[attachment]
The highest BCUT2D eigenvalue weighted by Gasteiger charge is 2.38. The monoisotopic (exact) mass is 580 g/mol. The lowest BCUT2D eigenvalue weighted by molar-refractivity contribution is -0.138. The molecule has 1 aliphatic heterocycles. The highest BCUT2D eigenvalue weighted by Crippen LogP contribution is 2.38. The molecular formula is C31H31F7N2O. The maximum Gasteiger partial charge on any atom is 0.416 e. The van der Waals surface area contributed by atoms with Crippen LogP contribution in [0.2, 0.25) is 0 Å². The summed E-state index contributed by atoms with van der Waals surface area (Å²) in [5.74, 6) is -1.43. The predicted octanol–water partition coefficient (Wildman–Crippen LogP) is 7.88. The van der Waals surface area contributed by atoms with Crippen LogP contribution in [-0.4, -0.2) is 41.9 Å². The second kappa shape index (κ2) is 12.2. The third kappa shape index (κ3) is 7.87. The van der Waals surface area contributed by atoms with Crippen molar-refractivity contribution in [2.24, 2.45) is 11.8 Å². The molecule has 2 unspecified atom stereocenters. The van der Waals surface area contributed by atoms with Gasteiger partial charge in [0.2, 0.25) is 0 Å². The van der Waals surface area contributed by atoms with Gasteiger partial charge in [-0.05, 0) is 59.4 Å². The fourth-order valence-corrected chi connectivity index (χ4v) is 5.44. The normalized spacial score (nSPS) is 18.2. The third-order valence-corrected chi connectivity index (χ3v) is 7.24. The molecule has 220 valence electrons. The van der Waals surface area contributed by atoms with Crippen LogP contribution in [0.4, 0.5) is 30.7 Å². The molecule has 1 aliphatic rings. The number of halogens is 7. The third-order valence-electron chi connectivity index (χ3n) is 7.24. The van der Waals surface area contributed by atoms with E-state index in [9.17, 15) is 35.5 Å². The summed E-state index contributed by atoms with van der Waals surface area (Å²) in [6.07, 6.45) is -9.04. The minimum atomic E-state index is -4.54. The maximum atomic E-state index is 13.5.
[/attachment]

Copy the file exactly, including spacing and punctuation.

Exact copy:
The highest BCUT2D eigenvalue weighted by Gasteiger charge is 2.38. The monoisotopic (exact) mass is 580 g/mol. The lowest BCUT2D eigenvalue weighted by molar-refractivity contribution is -0.138. The molecule has 1 aliphatic heterocycles. The highest BCUT2D eigenvalue weighted by Crippen LogP contribution is 2.38. The molecular formula is C31H31F7N2O. The maximum Gasteiger partial charge on any atom is 0.416 e. The van der Waals surface area contributed by atoms with Crippen LogP contribution in [0.2, 0.25) is 0 Å². The summed E-state index contributed by atoms with van der Waals surface area (Å²) in [5.74, 6) is -1.43. The predicted octanol–water partition coefficient (Wildman–Crippen LogP) is 7.88. The van der Waals surface area contributed by atoms with Crippen LogP contribution in [-0.4, -0.2) is 41.9 Å². The second kappa shape index (κ2) is 12.2. The third kappa shape index (κ3) is 7.87. The van der Waals surface area contributed by atoms with Crippen molar-refractivity contribution in [2.24, 2.45) is 11.8 Å². The molecule has 2 unspecified atom stereocenters. The van der Waals surface area contributed by atoms with Gasteiger partial charge in [0.2, 0.25) is 0 Å². The van der Waals surface area contributed by atoms with Gasteiger partial charge in [-0.05, 0) is 59.4 Å². The fourth-order valence-corrected chi connectivity index (χ4v) is 5.44. The normalized spacial score (nSPS) is 18.2. The third-order valence-corrected chi connectivity index (χ3v) is 7.24. The molecule has 220 valence electrons. The van der Waals surface area contributed by atoms with Crippen LogP contribution in [0.4, 0.5) is 30.7 Å². The molecule has 1 aliphatic rings. The number of halogens is 7. The third-order valence-electron chi connectivity index (χ3n) is 7.24. The van der Waals surface area contributed by atoms with E-state index in [9.17, 15) is 35.5 Å². The summed E-state index contributed by atoms with van der Waals surface area (Å²) in [6.07, 6.45) is -9.04. The minimum atomic E-state index is -4.54. The maximum atomic E-state index is 13.5.